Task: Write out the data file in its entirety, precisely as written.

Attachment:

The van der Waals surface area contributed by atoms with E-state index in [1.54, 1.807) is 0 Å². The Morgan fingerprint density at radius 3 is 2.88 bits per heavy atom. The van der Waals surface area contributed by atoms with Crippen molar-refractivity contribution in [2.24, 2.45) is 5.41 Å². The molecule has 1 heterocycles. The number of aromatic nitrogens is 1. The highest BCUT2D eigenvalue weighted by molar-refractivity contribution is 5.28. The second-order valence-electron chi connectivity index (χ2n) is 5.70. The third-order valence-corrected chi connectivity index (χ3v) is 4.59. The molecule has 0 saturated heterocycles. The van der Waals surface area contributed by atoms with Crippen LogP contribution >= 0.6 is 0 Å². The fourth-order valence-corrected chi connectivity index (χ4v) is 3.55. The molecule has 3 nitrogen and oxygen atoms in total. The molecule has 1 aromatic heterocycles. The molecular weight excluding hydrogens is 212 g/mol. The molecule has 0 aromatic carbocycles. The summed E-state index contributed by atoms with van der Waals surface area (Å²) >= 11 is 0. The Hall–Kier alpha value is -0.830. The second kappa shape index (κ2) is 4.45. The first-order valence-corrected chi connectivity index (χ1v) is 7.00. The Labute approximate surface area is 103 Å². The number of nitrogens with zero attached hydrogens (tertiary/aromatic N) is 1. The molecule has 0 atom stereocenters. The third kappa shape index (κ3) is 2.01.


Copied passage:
The van der Waals surface area contributed by atoms with E-state index in [1.54, 1.807) is 0 Å². The Morgan fingerprint density at radius 3 is 2.88 bits per heavy atom. The van der Waals surface area contributed by atoms with Crippen molar-refractivity contribution in [2.24, 2.45) is 5.41 Å². The molecule has 1 heterocycles. The number of aromatic nitrogens is 1. The highest BCUT2D eigenvalue weighted by molar-refractivity contribution is 5.28. The second-order valence-electron chi connectivity index (χ2n) is 5.70. The third-order valence-corrected chi connectivity index (χ3v) is 4.59. The molecule has 0 saturated heterocycles. The van der Waals surface area contributed by atoms with Crippen LogP contribution >= 0.6 is 0 Å². The fourth-order valence-corrected chi connectivity index (χ4v) is 3.55. The molecule has 3 nitrogen and oxygen atoms in total. The molecule has 1 aromatic heterocycles. The molecular weight excluding hydrogens is 212 g/mol. The molecule has 0 aromatic carbocycles. The summed E-state index contributed by atoms with van der Waals surface area (Å²) >= 11 is 0. The Hall–Kier alpha value is -0.830. The second kappa shape index (κ2) is 4.45. The first-order valence-corrected chi connectivity index (χ1v) is 7.00. The Labute approximate surface area is 103 Å². The number of nitrogens with zero attached hydrogens (tertiary/aromatic N) is 1. The molecule has 0 atom stereocenters. The third kappa shape index (κ3) is 2.01.